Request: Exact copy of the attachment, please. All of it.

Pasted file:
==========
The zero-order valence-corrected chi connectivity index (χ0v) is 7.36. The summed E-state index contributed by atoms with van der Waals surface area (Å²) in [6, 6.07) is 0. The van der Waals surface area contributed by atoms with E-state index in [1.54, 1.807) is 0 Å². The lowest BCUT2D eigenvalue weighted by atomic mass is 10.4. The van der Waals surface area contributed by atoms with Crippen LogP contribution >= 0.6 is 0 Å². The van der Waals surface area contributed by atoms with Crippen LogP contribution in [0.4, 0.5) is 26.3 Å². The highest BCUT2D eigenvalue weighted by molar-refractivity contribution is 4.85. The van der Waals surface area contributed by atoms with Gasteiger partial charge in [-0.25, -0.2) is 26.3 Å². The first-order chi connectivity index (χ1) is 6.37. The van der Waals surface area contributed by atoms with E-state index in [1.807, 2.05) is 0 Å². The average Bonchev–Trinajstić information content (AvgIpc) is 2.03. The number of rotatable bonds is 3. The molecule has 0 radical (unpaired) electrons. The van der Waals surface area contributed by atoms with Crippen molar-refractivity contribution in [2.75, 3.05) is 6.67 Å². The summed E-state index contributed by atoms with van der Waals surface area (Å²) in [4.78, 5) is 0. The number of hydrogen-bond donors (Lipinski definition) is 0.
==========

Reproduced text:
The zero-order valence-corrected chi connectivity index (χ0v) is 7.36. The summed E-state index contributed by atoms with van der Waals surface area (Å²) in [6, 6.07) is 0. The van der Waals surface area contributed by atoms with E-state index in [1.54, 1.807) is 0 Å². The lowest BCUT2D eigenvalue weighted by atomic mass is 10.4. The van der Waals surface area contributed by atoms with Crippen LogP contribution >= 0.6 is 0 Å². The van der Waals surface area contributed by atoms with Crippen LogP contribution in [0.4, 0.5) is 26.3 Å². The highest BCUT2D eigenvalue weighted by molar-refractivity contribution is 4.85. The van der Waals surface area contributed by atoms with Gasteiger partial charge in [-0.25, -0.2) is 26.3 Å². The first-order chi connectivity index (χ1) is 6.37. The van der Waals surface area contributed by atoms with E-state index in [1.807, 2.05) is 0 Å². The average Bonchev–Trinajstić information content (AvgIpc) is 2.03. The number of rotatable bonds is 3. The molecule has 0 radical (unpaired) electrons. The van der Waals surface area contributed by atoms with Crippen molar-refractivity contribution in [2.75, 3.05) is 6.67 Å². The summed E-state index contributed by atoms with van der Waals surface area (Å²) in [4.78, 5) is 0. The number of hydrogen-bond donors (Lipinski definition) is 0.